This week’s summit of European leaders’ summit was anything but productive. There was little progress on the game of ‘musical chairs’ to fill the top jobs and there seemed to be little appetite to talk about further eurozone integration
European Council President Donald Tusk, left, and European Commission President Jean-Claude Juncker at the end of the EU summit in Brussels
The June meeting, which had been marked in the calendars as the summit where significant steps towards eurozone reform were supposed to be taken, has been concluded with a 14 line statement welcoming the progress made so far by eurozone finance ministers. Sure enough, progress on some key issues such as a further strengthening of the ESM (European Stability Mechanism) and a principle agreement on a eurozone budget has been made in last week’s Eurogroup, but the lack of real decisions or at least clear additional guidance from government leaders is a disappointment to anyone concerned by the slow pace of change.
What progress has been made?
Let’s start with the most notable progress: further steps towards a eurozone budget and a strengthening of the ESM.
As regards the eurozone budget, this was the most controversial topic. Last week, eurozone finance ministers had already a principle agreement on a budgetary instrument for convergence and competitiveness (BICC). The BICC is becoming the carrot for structural reforms as access to the funds will depend on the implementation of reform. As a large part of the funds contributed by countries will have to flow back to them, it feels a lot more like the already existing EU structural funds than a stabilizing budget. Financing and governance of this eurozone budget remain unclear and leaders did not give any guidance on what they really want. The topic was sent back to the finance ministers, with the aim to have something ready when the entire five-year EU budget will be discussed and decided. The size of such a eurozone budget also remains unclear. As much of a break-through this Eurozone budget is in principle, it will definitely not be of any help during the next crisis and probably not even during the crisis after the next crisis.
The eurozone budget was the most controversial topic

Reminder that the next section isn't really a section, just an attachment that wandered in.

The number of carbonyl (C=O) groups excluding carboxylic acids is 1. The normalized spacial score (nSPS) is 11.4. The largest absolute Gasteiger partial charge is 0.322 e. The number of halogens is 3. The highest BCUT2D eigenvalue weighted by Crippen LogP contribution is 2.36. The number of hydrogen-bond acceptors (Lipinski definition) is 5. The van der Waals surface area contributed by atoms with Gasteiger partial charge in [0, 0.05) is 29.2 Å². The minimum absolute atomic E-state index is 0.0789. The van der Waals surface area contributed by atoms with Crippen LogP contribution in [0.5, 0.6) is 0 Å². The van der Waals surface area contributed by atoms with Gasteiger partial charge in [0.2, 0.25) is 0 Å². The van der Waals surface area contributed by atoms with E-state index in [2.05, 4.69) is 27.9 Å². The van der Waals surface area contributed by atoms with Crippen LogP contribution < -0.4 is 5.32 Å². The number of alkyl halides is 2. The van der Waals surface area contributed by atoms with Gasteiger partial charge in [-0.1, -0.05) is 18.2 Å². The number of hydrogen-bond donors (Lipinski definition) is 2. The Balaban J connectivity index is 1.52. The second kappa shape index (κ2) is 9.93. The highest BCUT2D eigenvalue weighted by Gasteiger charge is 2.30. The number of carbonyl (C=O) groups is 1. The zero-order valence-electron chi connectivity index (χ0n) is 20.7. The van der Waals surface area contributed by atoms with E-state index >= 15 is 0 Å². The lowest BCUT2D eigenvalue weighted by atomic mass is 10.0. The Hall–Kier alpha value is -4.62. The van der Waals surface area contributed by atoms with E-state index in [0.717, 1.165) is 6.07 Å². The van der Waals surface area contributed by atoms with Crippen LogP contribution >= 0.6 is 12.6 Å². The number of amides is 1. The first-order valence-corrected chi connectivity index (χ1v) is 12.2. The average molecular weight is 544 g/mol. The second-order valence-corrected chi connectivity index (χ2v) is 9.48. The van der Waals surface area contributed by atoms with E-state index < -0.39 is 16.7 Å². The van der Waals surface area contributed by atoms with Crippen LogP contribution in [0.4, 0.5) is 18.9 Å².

As regards a further strengthening of the ESM, the rules for eligibility for the precautionary conditional credit line (PCCL) are becoming more transparent due to today’s decisions. Consequently, access to ESM support should be easier in the future and might no longer require a bailout programme. The eligibility rules agreed upon are strict though and would in practice mean that about half of the eurozone’s members would not be able to apply at the moment. While theoretically sound it, therefore, seems to defeat its purpose in practice a little as the countries most vulnerable to a shock all seem to be unlikely to use the PCCL in the future. Also, eurozone finance ministers had already agreed on single-limb collective action clauses, making upfront debt restructurings more likely.
Will the eurozone house be in order when these reforms are finalised?
Not really, but will it ever? Over time, piece by piece, reforms have been made that have made the eurozone more resilient for when a next shock hits. This week’s progress is another step towards improved institutions, but will not have much of an impact for when a next crisis hits. This time around, not much was achieved regarding the much-anticipated completion of the banking union. To the contrary, a sentence that European leaders “look forward to the continuation of the technical work” is Eurocrat language for “we hardly agree on anything”.
The road to kick down a can can't be long enough
It sometimes looks as if the road to kick down a can cannot be long enough when it comes to eurozone reforms. Currently, the strategy of very small baby steps seems to be the only strategy, gathering sufficient support among eurozone leaders. Eurozone reforms have always looked big only through the rear view window. Fair enough, but as long as this strategy does not change, it is either waiting for a next severe crisis to accelerate reform efforts or hoping for an ECB to always do “whatever it takes” if need be.